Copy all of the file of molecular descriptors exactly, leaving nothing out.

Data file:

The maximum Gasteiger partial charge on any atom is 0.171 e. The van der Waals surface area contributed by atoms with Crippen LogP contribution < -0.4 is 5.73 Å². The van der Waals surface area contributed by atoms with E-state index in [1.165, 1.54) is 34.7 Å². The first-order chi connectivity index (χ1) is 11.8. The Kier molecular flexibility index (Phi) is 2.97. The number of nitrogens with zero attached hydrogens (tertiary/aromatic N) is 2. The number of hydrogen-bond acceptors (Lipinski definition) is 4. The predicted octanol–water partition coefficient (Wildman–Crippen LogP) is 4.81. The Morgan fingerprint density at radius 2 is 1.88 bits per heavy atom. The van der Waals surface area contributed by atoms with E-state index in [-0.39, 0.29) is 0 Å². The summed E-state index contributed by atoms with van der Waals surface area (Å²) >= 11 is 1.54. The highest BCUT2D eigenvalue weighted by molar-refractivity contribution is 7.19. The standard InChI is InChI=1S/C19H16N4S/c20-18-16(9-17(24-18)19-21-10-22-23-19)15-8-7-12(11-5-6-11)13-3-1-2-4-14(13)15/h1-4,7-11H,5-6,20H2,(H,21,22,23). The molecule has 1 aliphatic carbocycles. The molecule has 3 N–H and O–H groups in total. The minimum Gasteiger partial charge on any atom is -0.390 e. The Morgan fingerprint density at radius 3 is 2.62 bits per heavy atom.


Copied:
The maximum Gasteiger partial charge on any atom is 0.171 e. The van der Waals surface area contributed by atoms with Crippen LogP contribution < -0.4 is 5.73 Å². The van der Waals surface area contributed by atoms with E-state index in [1.165, 1.54) is 34.7 Å². The first-order chi connectivity index (χ1) is 11.8. The Kier molecular flexibility index (Phi) is 2.97. The number of nitrogens with zero attached hydrogens (tertiary/aromatic N) is 2. The number of hydrogen-bond acceptors (Lipinski definition) is 4. The predicted octanol–water partition coefficient (Wildman–Crippen LogP) is 4.81. The Morgan fingerprint density at radius 2 is 1.88 bits per heavy atom. The van der Waals surface area contributed by atoms with E-state index in [-0.39, 0.29) is 0 Å². The summed E-state index contributed by atoms with van der Waals surface area (Å²) >= 11 is 1.54. The highest BCUT2D eigenvalue weighted by molar-refractivity contribution is 7.19. The standard InChI is InChI=1S/C19H16N4S/c20-18-16(9-17(24-18)19-21-10-22-23-19)15-8-7-12(11-5-6-11)13-3-1-2-4-14(13)15/h1-4,7-11H,5-6,20H2,(H,21,22,23). The molecule has 1 aliphatic carbocycles. The molecule has 3 N–H and O–H groups in total. The minimum Gasteiger partial charge on any atom is -0.390 e. The Morgan fingerprint density at radius 3 is 2.62 bits per heavy atom.